misguided policy making.
Arguably, the most offensive outcome of bad science came in the form of sentencing for those convicted of crack law violations, as opposed to those convicted of powder cocaine law violations. The original law created a disparity in which five grams of crack got offenders a mandatory minimum sentence of five years in prison; it took 500 grams of powder to trigger the same time. Why? Well, cocaine was associated with the rich and White; crack with the poor and Black.
The sentencing guidelines were, then, a direct assault on our community (which, by the way, uses the drug less than our less targeted White counterparts). Of late, we’re seeing shifts in the sentencing—the Obama administration reduced the disparity from 100:1 to 18:1—but this is still insufficient given that crack and powder cocaine are pharmaceutically the same drug.
And more, if minimally 80 percent of the drug-using population in America actually never develop a problematic relationship with a given drug (as Hart and others have widely documented), why then are there only images of the madman or -woman available to us? What else might be afoot here when it comes to crack, meth and other drugs used by more marginalized sectors of our citizenry? Consider that we don’t do this with our nation’s primary drug of choice: alcohol. The image of the drunk is the outlier.
The bottom line is that Hart shoots for an understanding of drugs, how they impact us, and how racism impacts the policy and treatment of people who use drugs. Truth told, we probably aren’t any more afraid of the roughly 10-20 percent of people who are problematic users any more than folks in the 1890s were afraid of their White female friends and relatives who used cocaine, some problematically. The difference then was that we thought of those women as humans who deserved compassion and care, as something like documentary director Eugene Jareki’s The House I Live In points out.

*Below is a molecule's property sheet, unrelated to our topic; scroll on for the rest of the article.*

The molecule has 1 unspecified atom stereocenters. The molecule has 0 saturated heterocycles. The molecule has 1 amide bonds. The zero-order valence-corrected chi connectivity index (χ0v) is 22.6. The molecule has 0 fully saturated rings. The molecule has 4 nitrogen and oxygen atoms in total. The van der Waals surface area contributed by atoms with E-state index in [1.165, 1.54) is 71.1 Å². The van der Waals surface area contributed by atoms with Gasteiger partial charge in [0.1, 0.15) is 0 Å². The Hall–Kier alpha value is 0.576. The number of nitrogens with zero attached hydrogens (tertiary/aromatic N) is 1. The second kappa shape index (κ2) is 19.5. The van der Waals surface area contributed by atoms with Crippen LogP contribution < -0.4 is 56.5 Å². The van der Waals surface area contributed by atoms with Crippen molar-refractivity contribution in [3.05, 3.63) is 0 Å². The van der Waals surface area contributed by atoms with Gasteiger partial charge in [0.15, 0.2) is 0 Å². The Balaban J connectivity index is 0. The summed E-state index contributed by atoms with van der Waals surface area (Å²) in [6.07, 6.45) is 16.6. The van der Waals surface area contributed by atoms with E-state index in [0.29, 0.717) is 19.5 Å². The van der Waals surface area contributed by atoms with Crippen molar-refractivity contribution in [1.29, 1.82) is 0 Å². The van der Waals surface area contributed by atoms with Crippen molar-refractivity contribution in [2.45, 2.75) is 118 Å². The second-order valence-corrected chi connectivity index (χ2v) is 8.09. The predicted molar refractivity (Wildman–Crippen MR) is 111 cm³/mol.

But undergirded by 500 straight-through-the-heart years of de facto dehumanization of our children, mothers, fathers, brothers, sisters and homies to the hate of ourselves that hate produced, we drank the Kool-Aid. We bought into the lies, consciously or not, and gladly separated ourselves from those “other Blacks.” We called them two-dollar hoes, baseheads, nasty crackheads. Gone were our friends and family.
And we never seemed to consider that the arbiters of our problems, including problematic drug use, are likely more attributed to joblessness, isolation and a lack of social anchoring—and the drug war that created a deadly, underground marketplace. Hart’s argument, capsuled, seems to be that rather than trying to remake the Black brain, we undo the policies that cause the Black burden.
Nowhere in the book is that made more poignantly than when he discusses his own fears for his own Black boys, one of whom has cycled in and out of the prison system. He argues that far more deadly to our babies than the drugs themselves has been the drug war, its racist law enforcement and its dumbing down or complete dismissal of life-saving information. Like Hart, I am a parent, and like Hart, I too had to cede one beloved, my stepson, to the vicious hamster wheel that is drugs, prison, drugs again, prison again. And who knows where these losses takes us, how they leave us?
To tell that story, we have needed a voice, threadbare and devoid of Sunday service accouterment in its offering: our policies were based on lies and driven by racism. They provide virtually no help for the 10-20 percent of our citizens who struggle mightily with substance misuse. And they ignore the fact that most people who use drugs do so without experiencing their most harmful effects.
So as I look at the projects that poet Askia Touré said we allowed to replace the pyramids, I’m thinking that if these are the broke-down, dysfunctional houses that Nixon built in 1971, let 2013 be the year we build a house, its foundation truth and compassion. Ultimately that’s what Dr. Hart—this scholar, father, brother, son, friend—is asking us to do: begin once again to lay the bricks to build a place we can all, even the least of these, finally call home.